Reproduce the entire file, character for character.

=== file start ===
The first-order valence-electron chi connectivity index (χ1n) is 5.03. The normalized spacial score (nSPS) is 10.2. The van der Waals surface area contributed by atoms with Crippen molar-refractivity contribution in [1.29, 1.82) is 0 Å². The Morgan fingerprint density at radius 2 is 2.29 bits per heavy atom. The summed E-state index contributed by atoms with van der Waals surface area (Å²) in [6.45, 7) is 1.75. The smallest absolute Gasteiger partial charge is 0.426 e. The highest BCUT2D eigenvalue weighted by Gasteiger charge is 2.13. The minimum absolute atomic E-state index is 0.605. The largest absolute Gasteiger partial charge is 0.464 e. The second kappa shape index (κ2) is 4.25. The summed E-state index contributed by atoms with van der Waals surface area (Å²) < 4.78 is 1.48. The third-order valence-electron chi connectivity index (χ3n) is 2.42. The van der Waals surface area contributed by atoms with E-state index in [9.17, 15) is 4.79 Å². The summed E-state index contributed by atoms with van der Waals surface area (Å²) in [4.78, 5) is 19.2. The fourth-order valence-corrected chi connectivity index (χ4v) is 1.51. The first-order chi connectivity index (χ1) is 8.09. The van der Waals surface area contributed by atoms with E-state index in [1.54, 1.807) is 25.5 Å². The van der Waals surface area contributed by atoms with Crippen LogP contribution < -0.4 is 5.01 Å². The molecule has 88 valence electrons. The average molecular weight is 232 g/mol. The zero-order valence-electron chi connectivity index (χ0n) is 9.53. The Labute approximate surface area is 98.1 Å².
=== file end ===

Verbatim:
The first-order valence-electron chi connectivity index (χ1n) is 5.03. The normalized spacial score (nSPS) is 10.2. The van der Waals surface area contributed by atoms with Crippen molar-refractivity contribution in [1.29, 1.82) is 0 Å². The Morgan fingerprint density at radius 2 is 2.29 bits per heavy atom. The summed E-state index contributed by atoms with van der Waals surface area (Å²) in [6.45, 7) is 1.75. The smallest absolute Gasteiger partial charge is 0.426 e. The highest BCUT2D eigenvalue weighted by Gasteiger charge is 2.13. The minimum absolute atomic E-state index is 0.605. The largest absolute Gasteiger partial charge is 0.464 e. The second kappa shape index (κ2) is 4.25. The summed E-state index contributed by atoms with van der Waals surface area (Å²) < 4.78 is 1.48. The third-order valence-electron chi connectivity index (χ3n) is 2.42. The van der Waals surface area contributed by atoms with E-state index in [9.17, 15) is 4.79 Å². The summed E-state index contributed by atoms with van der Waals surface area (Å²) in [4.78, 5) is 19.2. The fourth-order valence-corrected chi connectivity index (χ4v) is 1.51. The first-order chi connectivity index (χ1) is 8.09. The van der Waals surface area contributed by atoms with E-state index in [1.54, 1.807) is 25.5 Å². The van der Waals surface area contributed by atoms with Crippen LogP contribution < -0.4 is 5.01 Å². The molecule has 88 valence electrons. The average molecular weight is 232 g/mol. The zero-order valence-electron chi connectivity index (χ0n) is 9.53. The Labute approximate surface area is 98.1 Å².